Gunga Galunga: Accounting for Nonrefundable Initiation Fees (ASC 606)
Gunga Galunga: Accounting for Nonrefundable Initiation Fees (ASC 606)

Gunga Galunga: Accounting for Nonrefundable Initiation Fees (ASC 606)

So, I jump ship in Hong Kong (really my car in Midlothian) and I make my way over to Tibet (really Richmond), and I’m eating lunch at a dive bar in the Himalayas (really a restaurant in Short Pump). And who sits down to eat with me? The Dalai Lama himself. Twelfth son of the Lama. The flowing robes, the grace, bald…striking. So, we order our lunch – big eater, the Lama – and, as he’s wolfing down his yak tacos, he asks me about the accounting for upfront, nonrefundable initiation fees. Specifically, he wanted to know if adopting ASC 606 Revenue from Contracts with Customers would impact the accounting policies of his local golf club.

He tells me that he is responsible for preparing the financial statements of his golf club, Lama Links, and he’s heard some rumblings that adopting ASC 606 will change the way he accounts for upfront, nonrefundable initiation fees received from its members. “Aren’t you already deferring them?” I ask. “No, we recognize them immediately. Have been doing so for years!” the Lama insists, as he slides the most recent annual report, audited by a reputable regional accounting firm, across the table.

His perfectly manicured index finger points to the following accounting policy in the notes to the financial statements (actual policy taken from the 2012 Annual Report of the Country Club of Virginia, Incorporated):

Initiation fees: Member initiation fees are recognized and due upon acceptance by the Club as a member. Certain eligible members may elect to pay their initiation fees on an installment basis. Notes representing their installment payments are presented in the financial statements net of imputed interest.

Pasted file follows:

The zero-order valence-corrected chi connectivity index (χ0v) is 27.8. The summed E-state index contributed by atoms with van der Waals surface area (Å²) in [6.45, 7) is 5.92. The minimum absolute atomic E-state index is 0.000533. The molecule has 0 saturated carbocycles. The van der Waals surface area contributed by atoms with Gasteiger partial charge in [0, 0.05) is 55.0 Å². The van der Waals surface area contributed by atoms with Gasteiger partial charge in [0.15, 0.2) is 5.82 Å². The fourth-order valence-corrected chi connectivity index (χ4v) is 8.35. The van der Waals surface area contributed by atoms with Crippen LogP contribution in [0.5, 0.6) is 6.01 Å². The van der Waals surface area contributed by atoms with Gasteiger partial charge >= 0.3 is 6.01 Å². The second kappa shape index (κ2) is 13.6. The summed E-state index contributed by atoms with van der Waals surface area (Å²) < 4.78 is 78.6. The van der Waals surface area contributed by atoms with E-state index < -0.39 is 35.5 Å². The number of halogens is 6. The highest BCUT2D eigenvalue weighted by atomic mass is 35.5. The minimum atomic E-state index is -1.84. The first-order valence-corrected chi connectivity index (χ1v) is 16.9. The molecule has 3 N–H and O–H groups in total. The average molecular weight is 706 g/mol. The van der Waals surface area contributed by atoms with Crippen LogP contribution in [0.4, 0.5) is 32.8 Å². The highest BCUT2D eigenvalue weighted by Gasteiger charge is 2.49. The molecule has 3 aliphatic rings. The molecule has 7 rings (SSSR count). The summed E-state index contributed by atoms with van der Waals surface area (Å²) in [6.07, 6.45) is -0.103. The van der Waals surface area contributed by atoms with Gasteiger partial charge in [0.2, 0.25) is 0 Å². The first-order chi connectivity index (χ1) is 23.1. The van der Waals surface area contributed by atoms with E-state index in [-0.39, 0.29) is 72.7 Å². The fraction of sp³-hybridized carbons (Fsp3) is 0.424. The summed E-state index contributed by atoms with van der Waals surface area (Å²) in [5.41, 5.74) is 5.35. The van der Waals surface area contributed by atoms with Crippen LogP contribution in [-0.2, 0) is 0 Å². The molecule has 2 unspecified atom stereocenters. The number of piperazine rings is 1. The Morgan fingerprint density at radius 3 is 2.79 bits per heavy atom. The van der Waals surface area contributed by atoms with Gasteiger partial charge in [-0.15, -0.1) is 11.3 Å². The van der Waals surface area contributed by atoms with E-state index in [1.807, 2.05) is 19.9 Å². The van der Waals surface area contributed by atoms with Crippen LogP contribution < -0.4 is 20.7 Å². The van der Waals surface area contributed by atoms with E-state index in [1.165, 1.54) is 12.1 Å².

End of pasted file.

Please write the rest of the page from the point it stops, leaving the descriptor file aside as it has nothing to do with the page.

He states that such guidance was taken from a non-authoritative accounting “guide” called the Uniform System of Financial Reporting for Clubs, published by two industry groups, the Club Managers Association of America and the Hospitality Financial and Technology Professionals. Here is the relevant excerpt:

Initiation fees are treated as operating revenue if used for normal operations. If initiation fees are designated for capital improvements or for any other purpose, they should be included under the membership activities section on the Statement of Activities. In all cases, initiation fees must be included in this statement when they are earned.

The Lama believes this guidance is vague and subject to interpretation. “Most clubs, including ours, believe initiation fees are ‘earned’ upon the acceptance of the member, because they are nonrefundable.”

“Strange,” I said. “That’s certainly not the current revenue guidance prescribed by the SEC within Topic 13: Revenue Recognition of their Codification of Staff Accounting Bulletins.” I pulled up the 2016 Annual Report for ClubCorp Holdings, Inc. audited by a Big 4 firm on my iPad and showed it to the Lama. Below is an excerpt from their revenue recognition accounting policy:

Revenue Recognition: …At a majority of our private clubs, members are expected to pay an initiation fee or deposit upon their acceptance as a member to the club. In general, initiation fees are not refundable, whereas initiation deposits are not refundable until a fixed number of years (generally 30) after the date of acceptance of a member. We recognize revenue related to membership initiation fees and deposits over the expected life of an active membership…

…The majority of membership initiation fees received are not refundable and are deferred and recognized within club operations revenue on the consolidated statements of operations over the expected life of an active membership.

The expected lives of active members are calculated annually using historical attrition rates…our estimated expected lives ranged from one to 20 years; the weighted-average expected life of a golf and country club membership was approximately seven years and the expected life of a business, sports and alumni club membership was approximately three years…

I tell him that the SEC thinks “unless the up-front fee is in exchange for products delivered or services performed that represent the culmination of a separate earnings process, the deferral of revenue is appropriate.”